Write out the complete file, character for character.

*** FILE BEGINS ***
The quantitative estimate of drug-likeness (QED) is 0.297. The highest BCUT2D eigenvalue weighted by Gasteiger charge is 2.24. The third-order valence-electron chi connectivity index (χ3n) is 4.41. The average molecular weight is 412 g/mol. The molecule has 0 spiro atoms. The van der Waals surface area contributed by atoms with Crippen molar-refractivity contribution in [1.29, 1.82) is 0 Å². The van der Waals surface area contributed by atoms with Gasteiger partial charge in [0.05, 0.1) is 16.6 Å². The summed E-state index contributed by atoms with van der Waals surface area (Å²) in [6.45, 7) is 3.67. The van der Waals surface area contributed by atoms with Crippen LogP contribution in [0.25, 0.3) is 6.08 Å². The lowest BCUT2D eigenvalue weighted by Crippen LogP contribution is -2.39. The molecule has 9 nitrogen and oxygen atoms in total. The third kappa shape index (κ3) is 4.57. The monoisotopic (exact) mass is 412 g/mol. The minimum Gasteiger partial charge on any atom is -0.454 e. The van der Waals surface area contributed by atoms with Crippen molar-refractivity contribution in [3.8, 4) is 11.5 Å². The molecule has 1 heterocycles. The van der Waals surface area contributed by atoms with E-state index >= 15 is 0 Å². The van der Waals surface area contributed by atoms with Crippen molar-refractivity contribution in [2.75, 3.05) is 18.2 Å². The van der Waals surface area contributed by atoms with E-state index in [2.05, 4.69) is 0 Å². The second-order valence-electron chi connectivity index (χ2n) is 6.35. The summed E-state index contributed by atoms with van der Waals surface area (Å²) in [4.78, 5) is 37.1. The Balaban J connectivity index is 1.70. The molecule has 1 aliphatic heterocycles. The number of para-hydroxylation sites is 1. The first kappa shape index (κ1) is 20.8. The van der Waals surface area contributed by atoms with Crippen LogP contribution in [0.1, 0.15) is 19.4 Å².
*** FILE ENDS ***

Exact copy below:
The quantitative estimate of drug-likeness (QED) is 0.297. The highest BCUT2D eigenvalue weighted by Gasteiger charge is 2.24. The third-order valence-electron chi connectivity index (χ3n) is 4.41. The average molecular weight is 412 g/mol. The molecule has 0 spiro atoms. The van der Waals surface area contributed by atoms with Crippen molar-refractivity contribution in [1.29, 1.82) is 0 Å². The van der Waals surface area contributed by atoms with Gasteiger partial charge in [0.05, 0.1) is 16.6 Å². The summed E-state index contributed by atoms with van der Waals surface area (Å²) in [6.45, 7) is 3.67. The van der Waals surface area contributed by atoms with Crippen LogP contribution in [0.25, 0.3) is 6.08 Å². The lowest BCUT2D eigenvalue weighted by Crippen LogP contribution is -2.39. The molecule has 9 nitrogen and oxygen atoms in total. The third kappa shape index (κ3) is 4.57. The monoisotopic (exact) mass is 412 g/mol. The minimum Gasteiger partial charge on any atom is -0.454 e. The van der Waals surface area contributed by atoms with Crippen molar-refractivity contribution in [3.8, 4) is 11.5 Å². The molecule has 1 heterocycles. The van der Waals surface area contributed by atoms with E-state index >= 15 is 0 Å². The van der Waals surface area contributed by atoms with Crippen molar-refractivity contribution in [2.75, 3.05) is 18.2 Å². The van der Waals surface area contributed by atoms with E-state index in [2.05, 4.69) is 0 Å². The second-order valence-electron chi connectivity index (χ2n) is 6.35. The summed E-state index contributed by atoms with van der Waals surface area (Å²) in [4.78, 5) is 37.1. The Balaban J connectivity index is 1.70. The molecule has 1 aliphatic heterocycles. The number of para-hydroxylation sites is 1. The first kappa shape index (κ1) is 20.8. The van der Waals surface area contributed by atoms with Crippen LogP contribution in [0.1, 0.15) is 19.4 Å².